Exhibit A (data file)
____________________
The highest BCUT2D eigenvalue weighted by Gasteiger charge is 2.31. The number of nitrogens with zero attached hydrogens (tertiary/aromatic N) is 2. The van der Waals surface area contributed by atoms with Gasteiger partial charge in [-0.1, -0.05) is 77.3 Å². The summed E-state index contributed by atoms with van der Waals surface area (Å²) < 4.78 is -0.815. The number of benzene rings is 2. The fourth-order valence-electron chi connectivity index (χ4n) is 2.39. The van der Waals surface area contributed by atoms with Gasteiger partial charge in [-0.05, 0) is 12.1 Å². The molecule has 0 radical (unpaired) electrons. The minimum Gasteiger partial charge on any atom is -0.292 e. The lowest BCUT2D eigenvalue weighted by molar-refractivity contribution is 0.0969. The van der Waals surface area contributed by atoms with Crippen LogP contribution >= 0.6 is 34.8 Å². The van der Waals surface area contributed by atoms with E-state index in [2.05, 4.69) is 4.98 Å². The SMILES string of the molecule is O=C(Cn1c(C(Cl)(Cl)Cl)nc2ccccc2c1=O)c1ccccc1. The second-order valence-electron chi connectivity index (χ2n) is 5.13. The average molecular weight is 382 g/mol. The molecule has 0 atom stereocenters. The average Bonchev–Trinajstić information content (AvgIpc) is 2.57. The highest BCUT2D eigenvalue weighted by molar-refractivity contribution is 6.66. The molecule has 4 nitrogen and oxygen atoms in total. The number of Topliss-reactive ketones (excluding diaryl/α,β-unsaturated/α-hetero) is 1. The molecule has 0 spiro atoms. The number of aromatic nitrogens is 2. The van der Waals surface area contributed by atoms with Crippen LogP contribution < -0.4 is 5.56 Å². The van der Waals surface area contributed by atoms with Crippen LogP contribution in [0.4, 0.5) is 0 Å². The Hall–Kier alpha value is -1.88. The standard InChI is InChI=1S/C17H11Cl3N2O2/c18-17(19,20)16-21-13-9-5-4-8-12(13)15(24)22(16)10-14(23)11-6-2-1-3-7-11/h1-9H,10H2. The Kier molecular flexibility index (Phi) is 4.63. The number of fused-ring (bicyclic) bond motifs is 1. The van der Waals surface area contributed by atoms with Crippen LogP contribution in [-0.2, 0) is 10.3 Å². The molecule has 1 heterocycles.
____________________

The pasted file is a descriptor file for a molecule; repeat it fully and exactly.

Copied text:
The highest BCUT2D eigenvalue weighted by Gasteiger charge is 2.31. The number of nitrogens with zero attached hydrogens (tertiary/aromatic N) is 2. The van der Waals surface area contributed by atoms with Gasteiger partial charge in [-0.1, -0.05) is 77.3 Å². The summed E-state index contributed by atoms with van der Waals surface area (Å²) < 4.78 is -0.815. The number of benzene rings is 2. The fourth-order valence-electron chi connectivity index (χ4n) is 2.39. The van der Waals surface area contributed by atoms with Gasteiger partial charge in [-0.05, 0) is 12.1 Å². The molecule has 0 radical (unpaired) electrons. The minimum Gasteiger partial charge on any atom is -0.292 e. The lowest BCUT2D eigenvalue weighted by molar-refractivity contribution is 0.0969. The van der Waals surface area contributed by atoms with Crippen LogP contribution >= 0.6 is 34.8 Å². The van der Waals surface area contributed by atoms with E-state index in [2.05, 4.69) is 4.98 Å². The SMILES string of the molecule is O=C(Cn1c(C(Cl)(Cl)Cl)nc2ccccc2c1=O)c1ccccc1. The second-order valence-electron chi connectivity index (χ2n) is 5.13. The average molecular weight is 382 g/mol. The molecule has 0 atom stereocenters. The average Bonchev–Trinajstić information content (AvgIpc) is 2.57. The highest BCUT2D eigenvalue weighted by molar-refractivity contribution is 6.66. The molecule has 4 nitrogen and oxygen atoms in total. The number of Topliss-reactive ketones (excluding diaryl/α,β-unsaturated/α-hetero) is 1. The molecule has 0 spiro atoms. The number of aromatic nitrogens is 2. The van der Waals surface area contributed by atoms with Crippen LogP contribution < -0.4 is 5.56 Å². The van der Waals surface area contributed by atoms with Crippen LogP contribution in [0.4, 0.5) is 0 Å². The Hall–Kier alpha value is -1.88. The standard InChI is InChI=1S/C17H11Cl3N2O2/c18-17(19,20)16-21-13-9-5-4-8-12(13)15(24)22(16)10-14(23)11-6-2-1-3-7-11/h1-9H,10H2. The Kier molecular flexibility index (Phi) is 4.63. The number of fused-ring (bicyclic) bond motifs is 1. The van der Waals surface area contributed by atoms with Crippen LogP contribution in [-0.2, 0) is 10.3 Å². The molecule has 1 heterocycles.